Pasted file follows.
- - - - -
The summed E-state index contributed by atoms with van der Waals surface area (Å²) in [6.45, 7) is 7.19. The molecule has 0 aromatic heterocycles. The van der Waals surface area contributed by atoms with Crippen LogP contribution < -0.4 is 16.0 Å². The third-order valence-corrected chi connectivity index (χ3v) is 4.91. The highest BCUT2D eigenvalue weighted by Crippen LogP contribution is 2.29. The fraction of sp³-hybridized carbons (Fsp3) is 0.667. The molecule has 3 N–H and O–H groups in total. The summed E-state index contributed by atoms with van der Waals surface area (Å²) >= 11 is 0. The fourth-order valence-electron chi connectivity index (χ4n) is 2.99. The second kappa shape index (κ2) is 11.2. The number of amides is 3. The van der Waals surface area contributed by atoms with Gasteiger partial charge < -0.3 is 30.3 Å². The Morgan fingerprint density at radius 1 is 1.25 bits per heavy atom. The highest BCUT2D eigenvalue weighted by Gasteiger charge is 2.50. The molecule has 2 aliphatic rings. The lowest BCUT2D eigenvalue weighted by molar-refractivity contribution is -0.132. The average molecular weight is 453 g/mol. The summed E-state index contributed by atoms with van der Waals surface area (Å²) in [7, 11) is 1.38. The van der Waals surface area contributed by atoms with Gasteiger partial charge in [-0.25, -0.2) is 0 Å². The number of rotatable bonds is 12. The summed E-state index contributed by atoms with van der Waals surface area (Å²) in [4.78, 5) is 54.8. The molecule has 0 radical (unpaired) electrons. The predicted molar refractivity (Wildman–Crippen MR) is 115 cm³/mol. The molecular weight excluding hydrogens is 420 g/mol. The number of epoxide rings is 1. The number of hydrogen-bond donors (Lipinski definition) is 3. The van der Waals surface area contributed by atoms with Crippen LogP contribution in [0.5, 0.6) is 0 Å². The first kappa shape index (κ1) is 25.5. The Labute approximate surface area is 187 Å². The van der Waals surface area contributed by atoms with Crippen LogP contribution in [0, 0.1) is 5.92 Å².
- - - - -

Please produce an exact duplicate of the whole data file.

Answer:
The summed E-state index contributed by atoms with van der Waals surface area (Å²) in [6.45, 7) is 7.19. The molecule has 0 aromatic heterocycles. The van der Waals surface area contributed by atoms with Crippen LogP contribution < -0.4 is 16.0 Å². The third-order valence-corrected chi connectivity index (χ3v) is 4.91. The highest BCUT2D eigenvalue weighted by Crippen LogP contribution is 2.29. The fraction of sp³-hybridized carbons (Fsp3) is 0.667. The molecule has 3 N–H and O–H groups in total. The summed E-state index contributed by atoms with van der Waals surface area (Å²) >= 11 is 0. The fourth-order valence-electron chi connectivity index (χ4n) is 2.99. The second kappa shape index (κ2) is 11.2. The number of amides is 3. The van der Waals surface area contributed by atoms with Gasteiger partial charge < -0.3 is 30.3 Å². The Morgan fingerprint density at radius 1 is 1.25 bits per heavy atom. The highest BCUT2D eigenvalue weighted by Gasteiger charge is 2.50. The molecule has 2 aliphatic rings. The lowest BCUT2D eigenvalue weighted by molar-refractivity contribution is -0.132. The average molecular weight is 453 g/mol. The summed E-state index contributed by atoms with van der Waals surface area (Å²) in [7, 11) is 1.38. The van der Waals surface area contributed by atoms with Gasteiger partial charge in [-0.25, -0.2) is 0 Å². The number of rotatable bonds is 12. The summed E-state index contributed by atoms with van der Waals surface area (Å²) in [4.78, 5) is 54.8. The molecule has 0 radical (unpaired) electrons. The predicted molar refractivity (Wildman–Crippen MR) is 115 cm³/mol. The molecular weight excluding hydrogens is 420 g/mol. The number of epoxide rings is 1. The number of hydrogen-bond donors (Lipinski definition) is 3. The van der Waals surface area contributed by atoms with Crippen LogP contribution in [0.5, 0.6) is 0 Å². The first kappa shape index (κ1) is 25.5. The Labute approximate surface area is 187 Å². The van der Waals surface area contributed by atoms with Crippen LogP contribution in [0, 0.1) is 5.92 Å².